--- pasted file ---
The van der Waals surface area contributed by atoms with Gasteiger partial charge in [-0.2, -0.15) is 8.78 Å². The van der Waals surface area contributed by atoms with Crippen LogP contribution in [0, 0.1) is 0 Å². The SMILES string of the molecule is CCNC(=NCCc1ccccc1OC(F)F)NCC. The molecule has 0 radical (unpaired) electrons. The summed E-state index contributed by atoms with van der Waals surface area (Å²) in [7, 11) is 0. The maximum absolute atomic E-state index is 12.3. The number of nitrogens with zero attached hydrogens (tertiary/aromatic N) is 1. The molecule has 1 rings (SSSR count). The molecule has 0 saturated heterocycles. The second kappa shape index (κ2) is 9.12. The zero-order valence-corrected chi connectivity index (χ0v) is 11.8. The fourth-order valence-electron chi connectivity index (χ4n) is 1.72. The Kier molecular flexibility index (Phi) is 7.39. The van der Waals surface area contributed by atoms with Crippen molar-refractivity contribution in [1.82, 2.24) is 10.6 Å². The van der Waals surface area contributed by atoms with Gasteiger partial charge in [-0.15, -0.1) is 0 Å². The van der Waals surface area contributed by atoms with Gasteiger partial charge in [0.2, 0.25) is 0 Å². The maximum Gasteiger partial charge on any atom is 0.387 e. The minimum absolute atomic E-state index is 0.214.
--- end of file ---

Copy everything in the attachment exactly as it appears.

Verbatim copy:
The van der Waals surface area contributed by atoms with Gasteiger partial charge in [-0.2, -0.15) is 8.78 Å². The van der Waals surface area contributed by atoms with Crippen LogP contribution in [0, 0.1) is 0 Å². The SMILES string of the molecule is CCNC(=NCCc1ccccc1OC(F)F)NCC. The molecule has 0 radical (unpaired) electrons. The summed E-state index contributed by atoms with van der Waals surface area (Å²) in [7, 11) is 0. The maximum absolute atomic E-state index is 12.3. The number of nitrogens with zero attached hydrogens (tertiary/aromatic N) is 1. The molecule has 1 rings (SSSR count). The molecule has 0 saturated heterocycles. The second kappa shape index (κ2) is 9.12. The zero-order valence-corrected chi connectivity index (χ0v) is 11.8. The fourth-order valence-electron chi connectivity index (χ4n) is 1.72. The Kier molecular flexibility index (Phi) is 7.39. The van der Waals surface area contributed by atoms with Crippen molar-refractivity contribution in [1.82, 2.24) is 10.6 Å². The van der Waals surface area contributed by atoms with Gasteiger partial charge in [-0.15, -0.1) is 0 Å². The van der Waals surface area contributed by atoms with Gasteiger partial charge in [0.2, 0.25) is 0 Å². The maximum Gasteiger partial charge on any atom is 0.387 e. The minimum absolute atomic E-state index is 0.214.